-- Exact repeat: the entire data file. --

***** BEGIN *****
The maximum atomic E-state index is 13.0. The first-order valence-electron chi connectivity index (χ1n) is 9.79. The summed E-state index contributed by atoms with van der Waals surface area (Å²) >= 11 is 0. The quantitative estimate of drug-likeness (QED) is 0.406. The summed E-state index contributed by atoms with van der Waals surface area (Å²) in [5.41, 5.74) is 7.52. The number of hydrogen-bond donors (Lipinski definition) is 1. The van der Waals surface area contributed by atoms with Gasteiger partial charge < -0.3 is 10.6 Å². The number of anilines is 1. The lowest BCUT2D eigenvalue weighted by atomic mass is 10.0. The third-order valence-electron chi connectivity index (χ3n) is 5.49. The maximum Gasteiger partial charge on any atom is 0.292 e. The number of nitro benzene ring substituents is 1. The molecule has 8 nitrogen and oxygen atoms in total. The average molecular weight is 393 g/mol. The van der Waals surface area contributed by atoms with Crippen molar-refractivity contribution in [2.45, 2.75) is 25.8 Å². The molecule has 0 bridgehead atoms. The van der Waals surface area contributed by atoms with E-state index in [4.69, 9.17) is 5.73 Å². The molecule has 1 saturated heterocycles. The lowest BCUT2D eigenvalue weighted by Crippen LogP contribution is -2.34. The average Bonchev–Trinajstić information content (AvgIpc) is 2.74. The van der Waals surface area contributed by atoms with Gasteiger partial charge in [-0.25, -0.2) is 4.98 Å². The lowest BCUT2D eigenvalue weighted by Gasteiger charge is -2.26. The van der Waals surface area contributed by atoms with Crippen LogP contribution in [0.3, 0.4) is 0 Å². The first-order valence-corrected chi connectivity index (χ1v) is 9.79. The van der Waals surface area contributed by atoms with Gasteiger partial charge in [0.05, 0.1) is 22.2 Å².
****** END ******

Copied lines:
The maximum atomic E-state index is 13.0. The first-order valence-electron chi connectivity index (χ1n) is 9.79. The summed E-state index contributed by atoms with van der Waals surface area (Å²) >= 11 is 0. The quantitative estimate of drug-likeness (QED) is 0.406. The summed E-state index contributed by atoms with van der Waals surface area (Å²) in [5.41, 5.74) is 7.52. The number of hydrogen-bond donors (Lipinski definition) is 1. The van der Waals surface area contributed by atoms with Gasteiger partial charge < -0.3 is 10.6 Å². The number of anilines is 1. The lowest BCUT2D eigenvalue weighted by atomic mass is 10.0. The third-order valence-electron chi connectivity index (χ3n) is 5.49. The maximum Gasteiger partial charge on any atom is 0.292 e. The number of nitro benzene ring substituents is 1. The molecule has 8 nitrogen and oxygen atoms in total. The average molecular weight is 393 g/mol. The van der Waals surface area contributed by atoms with Crippen molar-refractivity contribution in [2.45, 2.75) is 25.8 Å². The molecule has 0 bridgehead atoms. The van der Waals surface area contributed by atoms with E-state index in [4.69, 9.17) is 5.73 Å². The molecule has 1 saturated heterocycles. The lowest BCUT2D eigenvalue weighted by Crippen LogP contribution is -2.34. The average Bonchev–Trinajstić information content (AvgIpc) is 2.74. The van der Waals surface area contributed by atoms with Gasteiger partial charge in [-0.25, -0.2) is 4.98 Å². The lowest BCUT2D eigenvalue weighted by Gasteiger charge is -2.26. The van der Waals surface area contributed by atoms with Crippen LogP contribution in [0.3, 0.4) is 0 Å². The first-order valence-corrected chi connectivity index (χ1v) is 9.79. The van der Waals surface area contributed by atoms with Gasteiger partial charge in [0.05, 0.1) is 22.2 Å².